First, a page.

Sunday 23 January 2022

Alcohol ban 'will ruin restaurants'

Manama, March 24, 2009

Bahrain's restaurant industry would be decimated by an alcohol ban proposed by MPs, industry leaders declared.

Some would be forced out of business, jobs would go and tourists would look to other countries, say restaurateurs.

Parliament is to vote next week on a proposal from its services committee to ban alcohol in all free-standing restaurants, which are not part of hotels.

This follows hot on the heels of earlier votes to ban alcohol sales at Bahrain International Airport and Gulf Air.

Any decision by parliament must also go through the Shura Council and the Cabinet before it can become law.

Restaurateurs say they hope this never happens, saying it would cripple business - particularly in the fashionable Adliya area.

Meat Company general manager Hussein Al Araibi said he would be demanding compensation if the proposed ban becomes law - and criticised MPs for not looking to the future.

'There is no vision when it comes to this country,' he told our sister Gulf Daily News yesterday.

'For us, alcohol is a source of revenue, without that revenue, what are we going to do, just fire people because we cannot afford to pay them?

'I am a Muslim myself, but not a fanatic. I'm more open.

'If some people want to go to the mosque, there will be a mosque close by, if some people want to go to have a drink in a restaurant, there will be a restaurant nearby - that is the way it is.

'If people in villages don't agree with alcohol then that is fine, I fully respect the culture, but then keep one non-residential area free for the restaurants to continue to work.

'I think if the ban is passed, it will reduce our revenue by about 50 or 60 per cent and I will not be able to renew many contracts.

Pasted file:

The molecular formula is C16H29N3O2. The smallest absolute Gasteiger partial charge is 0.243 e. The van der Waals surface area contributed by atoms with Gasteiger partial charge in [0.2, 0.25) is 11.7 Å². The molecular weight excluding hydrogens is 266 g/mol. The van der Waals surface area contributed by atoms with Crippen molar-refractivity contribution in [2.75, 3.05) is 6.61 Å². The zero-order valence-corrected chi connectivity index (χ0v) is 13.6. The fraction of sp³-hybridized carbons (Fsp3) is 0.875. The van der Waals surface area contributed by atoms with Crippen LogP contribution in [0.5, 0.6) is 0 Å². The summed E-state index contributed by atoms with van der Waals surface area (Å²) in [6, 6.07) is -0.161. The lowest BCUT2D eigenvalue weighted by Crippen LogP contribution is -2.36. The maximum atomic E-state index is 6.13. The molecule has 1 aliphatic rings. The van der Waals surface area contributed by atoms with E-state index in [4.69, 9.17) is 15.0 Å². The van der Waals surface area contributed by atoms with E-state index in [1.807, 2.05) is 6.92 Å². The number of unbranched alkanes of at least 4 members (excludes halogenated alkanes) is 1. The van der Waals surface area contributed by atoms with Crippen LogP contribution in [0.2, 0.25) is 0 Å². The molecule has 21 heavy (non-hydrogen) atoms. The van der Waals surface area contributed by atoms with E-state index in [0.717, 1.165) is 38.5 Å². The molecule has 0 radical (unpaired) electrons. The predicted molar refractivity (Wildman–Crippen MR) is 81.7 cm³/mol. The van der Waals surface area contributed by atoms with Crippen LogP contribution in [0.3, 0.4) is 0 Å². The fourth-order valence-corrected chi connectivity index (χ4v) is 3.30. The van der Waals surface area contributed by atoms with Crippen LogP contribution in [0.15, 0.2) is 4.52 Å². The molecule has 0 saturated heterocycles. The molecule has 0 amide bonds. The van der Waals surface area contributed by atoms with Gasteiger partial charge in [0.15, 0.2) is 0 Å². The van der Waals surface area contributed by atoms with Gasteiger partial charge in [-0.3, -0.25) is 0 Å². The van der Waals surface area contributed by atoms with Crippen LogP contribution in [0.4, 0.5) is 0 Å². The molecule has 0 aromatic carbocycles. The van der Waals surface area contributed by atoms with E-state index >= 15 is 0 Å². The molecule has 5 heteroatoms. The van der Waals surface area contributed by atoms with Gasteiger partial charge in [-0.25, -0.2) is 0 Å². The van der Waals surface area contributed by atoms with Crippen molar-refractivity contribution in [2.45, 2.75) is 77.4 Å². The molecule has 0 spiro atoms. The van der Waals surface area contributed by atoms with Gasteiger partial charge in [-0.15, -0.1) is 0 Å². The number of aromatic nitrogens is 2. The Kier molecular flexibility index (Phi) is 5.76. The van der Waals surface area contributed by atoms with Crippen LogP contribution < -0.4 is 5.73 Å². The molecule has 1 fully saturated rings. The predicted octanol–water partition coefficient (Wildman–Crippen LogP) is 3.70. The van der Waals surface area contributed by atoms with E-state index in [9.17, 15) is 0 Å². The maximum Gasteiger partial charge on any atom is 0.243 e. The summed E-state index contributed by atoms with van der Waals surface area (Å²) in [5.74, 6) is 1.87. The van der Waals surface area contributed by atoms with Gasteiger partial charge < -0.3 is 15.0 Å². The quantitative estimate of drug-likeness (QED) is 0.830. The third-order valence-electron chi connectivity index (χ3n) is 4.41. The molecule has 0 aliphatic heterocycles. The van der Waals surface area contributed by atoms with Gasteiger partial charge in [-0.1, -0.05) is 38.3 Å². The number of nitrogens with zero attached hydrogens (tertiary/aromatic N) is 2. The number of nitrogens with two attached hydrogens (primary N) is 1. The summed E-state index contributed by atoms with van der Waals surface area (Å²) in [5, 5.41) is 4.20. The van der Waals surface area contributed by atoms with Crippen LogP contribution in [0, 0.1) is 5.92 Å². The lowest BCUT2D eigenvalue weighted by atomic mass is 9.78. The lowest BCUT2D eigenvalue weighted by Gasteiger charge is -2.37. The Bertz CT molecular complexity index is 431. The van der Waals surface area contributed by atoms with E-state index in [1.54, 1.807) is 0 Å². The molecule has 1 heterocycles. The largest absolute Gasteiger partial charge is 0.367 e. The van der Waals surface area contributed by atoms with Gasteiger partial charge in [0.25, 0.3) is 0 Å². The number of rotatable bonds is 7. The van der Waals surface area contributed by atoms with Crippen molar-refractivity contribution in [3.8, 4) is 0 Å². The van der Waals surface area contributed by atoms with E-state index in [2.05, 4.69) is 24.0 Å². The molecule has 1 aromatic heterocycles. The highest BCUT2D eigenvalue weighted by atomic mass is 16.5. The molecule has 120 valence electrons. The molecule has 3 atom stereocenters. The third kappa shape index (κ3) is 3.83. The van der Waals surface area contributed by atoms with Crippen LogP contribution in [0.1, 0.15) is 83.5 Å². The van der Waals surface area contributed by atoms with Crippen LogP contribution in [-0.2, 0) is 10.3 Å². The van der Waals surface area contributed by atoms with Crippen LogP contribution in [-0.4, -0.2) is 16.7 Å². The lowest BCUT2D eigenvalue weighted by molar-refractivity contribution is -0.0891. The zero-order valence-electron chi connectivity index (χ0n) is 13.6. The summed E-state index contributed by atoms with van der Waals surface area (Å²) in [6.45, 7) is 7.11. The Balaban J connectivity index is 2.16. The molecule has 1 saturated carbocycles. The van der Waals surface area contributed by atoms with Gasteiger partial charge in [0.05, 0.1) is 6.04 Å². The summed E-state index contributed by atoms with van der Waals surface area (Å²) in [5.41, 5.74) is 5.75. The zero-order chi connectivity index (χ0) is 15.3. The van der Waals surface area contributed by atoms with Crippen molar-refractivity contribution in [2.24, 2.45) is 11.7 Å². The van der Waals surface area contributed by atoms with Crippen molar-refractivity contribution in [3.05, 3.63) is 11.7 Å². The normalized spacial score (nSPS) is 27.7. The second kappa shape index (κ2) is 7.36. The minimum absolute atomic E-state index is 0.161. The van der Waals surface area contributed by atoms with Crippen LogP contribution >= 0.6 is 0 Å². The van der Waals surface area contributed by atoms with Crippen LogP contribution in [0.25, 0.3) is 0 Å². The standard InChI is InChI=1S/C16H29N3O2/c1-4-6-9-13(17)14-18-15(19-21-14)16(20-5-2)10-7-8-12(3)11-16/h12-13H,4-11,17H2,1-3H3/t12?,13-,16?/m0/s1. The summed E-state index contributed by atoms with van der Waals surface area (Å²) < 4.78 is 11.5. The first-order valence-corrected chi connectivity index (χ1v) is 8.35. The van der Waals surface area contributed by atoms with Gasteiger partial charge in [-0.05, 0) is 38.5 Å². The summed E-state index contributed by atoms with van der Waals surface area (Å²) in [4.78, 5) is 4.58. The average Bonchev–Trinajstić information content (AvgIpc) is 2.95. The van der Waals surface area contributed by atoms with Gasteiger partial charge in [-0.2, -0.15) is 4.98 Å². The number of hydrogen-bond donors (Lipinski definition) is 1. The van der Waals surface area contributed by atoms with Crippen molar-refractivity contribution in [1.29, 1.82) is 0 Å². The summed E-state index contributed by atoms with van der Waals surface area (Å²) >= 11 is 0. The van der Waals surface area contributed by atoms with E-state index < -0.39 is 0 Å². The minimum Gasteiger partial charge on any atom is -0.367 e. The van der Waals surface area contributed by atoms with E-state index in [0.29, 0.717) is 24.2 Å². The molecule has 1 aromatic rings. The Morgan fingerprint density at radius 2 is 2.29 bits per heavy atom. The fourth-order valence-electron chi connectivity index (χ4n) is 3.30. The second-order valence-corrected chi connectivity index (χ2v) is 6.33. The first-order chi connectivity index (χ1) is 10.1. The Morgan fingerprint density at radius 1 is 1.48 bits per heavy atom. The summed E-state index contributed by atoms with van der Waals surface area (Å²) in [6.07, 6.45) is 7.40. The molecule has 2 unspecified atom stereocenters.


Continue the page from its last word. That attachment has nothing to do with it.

'We also have a commitment to investors and it would take a long time to repair something so damaging.

'We have a licence to sell alcohol and we are based in a tourist area away from any residential area.

'If the MPs want to ban alcohol in restaurants, then I think they have to find space in hotels for people to continue their businesses.

'People say that all restaurants in Adliya are in competition but, in fact, we complement each other and we are all working hard to try to promote Bahrain.'

Al Zayani Company managing director Faieq Al Zayani, representing Cico's and Havana restaurants, also criticised the thinking behind the ban.

'This country is being run down by people who don't think sensibly and by saying they are going to ban alcohol they are damaging the name of this country around the world,' he said.

'This decision will just stop people coming to Bahrain. But Bahrain needs visitors and tourists and restaurants and alcohol are all part of that.

'People have put a lot of money into these restaurants and if this ban goes ahead, we could lose up to 60 per cent of our sales. So there would have to be a lot of negotiations and compensation.'

Cafe Italia restaurant general manager Cyrus Graesslin acknowledged that the ban would have a huge impact on business.

'It's difficult to say because I can see it from both sides, both as a restaurateur and as a citizen living in a foreign country,' he explained.

'From a business sense, I don't think it would kill us, but it would definitely hurt and not only us but all the restaurants in Adliya.

'Alcohol probably accounts for about 30 to 40 per cent of our sales but I know for some it's even higher.'

Graesslin acknowledged that the country had a right to change its laws, but said the impact on business could be huge.

'We are fortunate that Bahrain is not completely dry already, but when you come to live in a place like this, you have to know that things can change and we jus

Tags: Bahrain | Ban | law | Restaurants | alcohol |

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